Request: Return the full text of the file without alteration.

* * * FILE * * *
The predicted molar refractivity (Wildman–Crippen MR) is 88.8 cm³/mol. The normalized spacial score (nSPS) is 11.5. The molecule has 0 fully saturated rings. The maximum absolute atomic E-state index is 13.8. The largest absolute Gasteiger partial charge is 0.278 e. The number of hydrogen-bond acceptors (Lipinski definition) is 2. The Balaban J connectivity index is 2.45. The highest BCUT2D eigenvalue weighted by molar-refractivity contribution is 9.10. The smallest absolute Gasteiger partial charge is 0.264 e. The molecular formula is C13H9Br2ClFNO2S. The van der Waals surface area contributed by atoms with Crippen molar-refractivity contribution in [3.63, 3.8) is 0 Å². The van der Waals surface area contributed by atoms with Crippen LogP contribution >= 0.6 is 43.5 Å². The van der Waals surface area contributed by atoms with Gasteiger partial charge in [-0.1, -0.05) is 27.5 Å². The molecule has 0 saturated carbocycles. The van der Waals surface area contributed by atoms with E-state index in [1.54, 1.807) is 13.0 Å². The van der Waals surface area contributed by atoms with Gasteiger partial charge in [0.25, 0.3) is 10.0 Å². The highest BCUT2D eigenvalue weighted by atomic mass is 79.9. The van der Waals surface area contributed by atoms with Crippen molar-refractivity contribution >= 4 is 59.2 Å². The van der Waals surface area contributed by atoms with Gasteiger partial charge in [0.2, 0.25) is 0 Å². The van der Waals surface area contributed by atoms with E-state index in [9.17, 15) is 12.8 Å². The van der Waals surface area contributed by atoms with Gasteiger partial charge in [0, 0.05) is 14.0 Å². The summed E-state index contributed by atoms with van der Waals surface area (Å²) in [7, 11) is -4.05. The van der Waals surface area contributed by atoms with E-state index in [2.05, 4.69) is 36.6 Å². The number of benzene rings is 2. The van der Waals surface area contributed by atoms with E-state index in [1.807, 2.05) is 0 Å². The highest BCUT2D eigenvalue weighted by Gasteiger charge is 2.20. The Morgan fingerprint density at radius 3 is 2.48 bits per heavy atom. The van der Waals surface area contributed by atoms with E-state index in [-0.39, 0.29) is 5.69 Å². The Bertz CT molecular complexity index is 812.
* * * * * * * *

The predicted molar refractivity (Wildman–Crippen MR) is 88.8 cm³/mol. The normalized spacial score (nSPS) is 11.5. The molecule has 0 fully saturated rings. The maximum absolute atomic E-state index is 13.8. The largest absolute Gasteiger partial charge is 0.278 e. The number of hydrogen-bond acceptors (Lipinski definition) is 2. The Balaban J connectivity index is 2.45. The highest BCUT2D eigenvalue weighted by molar-refractivity contribution is 9.10. The smallest absolute Gasteiger partial charge is 0.264 e. The molecular formula is C13H9Br2ClFNO2S. The van der Waals surface area contributed by atoms with Crippen molar-refractivity contribution in [3.63, 3.8) is 0 Å². The van der Waals surface area contributed by atoms with Crippen LogP contribution >= 0.6 is 43.5 Å². The van der Waals surface area contributed by atoms with Gasteiger partial charge in [-0.1, -0.05) is 27.5 Å². The molecule has 0 saturated carbocycles. The van der Waals surface area contributed by atoms with E-state index in [1.54, 1.807) is 13.0 Å². The van der Waals surface area contributed by atoms with Gasteiger partial charge in [0.25, 0.3) is 10.0 Å². The highest BCUT2D eigenvalue weighted by atomic mass is 79.9. The van der Waals surface area contributed by atoms with Crippen molar-refractivity contribution >= 4 is 59.2 Å². The van der Waals surface area contributed by atoms with Gasteiger partial charge in [0.2, 0.25) is 0 Å². The van der Waals surface area contributed by atoms with E-state index in [9.17, 15) is 12.8 Å². The van der Waals surface area contributed by atoms with Gasteiger partial charge in [0, 0.05) is 14.0 Å². The summed E-state index contributed by atoms with van der Waals surface area (Å²) in [7, 11) is -4.05. The van der Waals surface area contributed by atoms with E-state index in [2.05, 4.69) is 36.6 Å². The number of benzene rings is 2. The van der Waals surface area contributed by atoms with E-state index in [1.807, 2.05) is 0 Å². The highest BCUT2D eigenvalue weighted by Gasteiger charge is 2.20. The Morgan fingerprint density at radius 3 is 2.48 bits per heavy atom. The van der Waals surface area contributed by atoms with E-state index in [-0.39, 0.29) is 5.69 Å². The Bertz CT molecular complexity index is 812.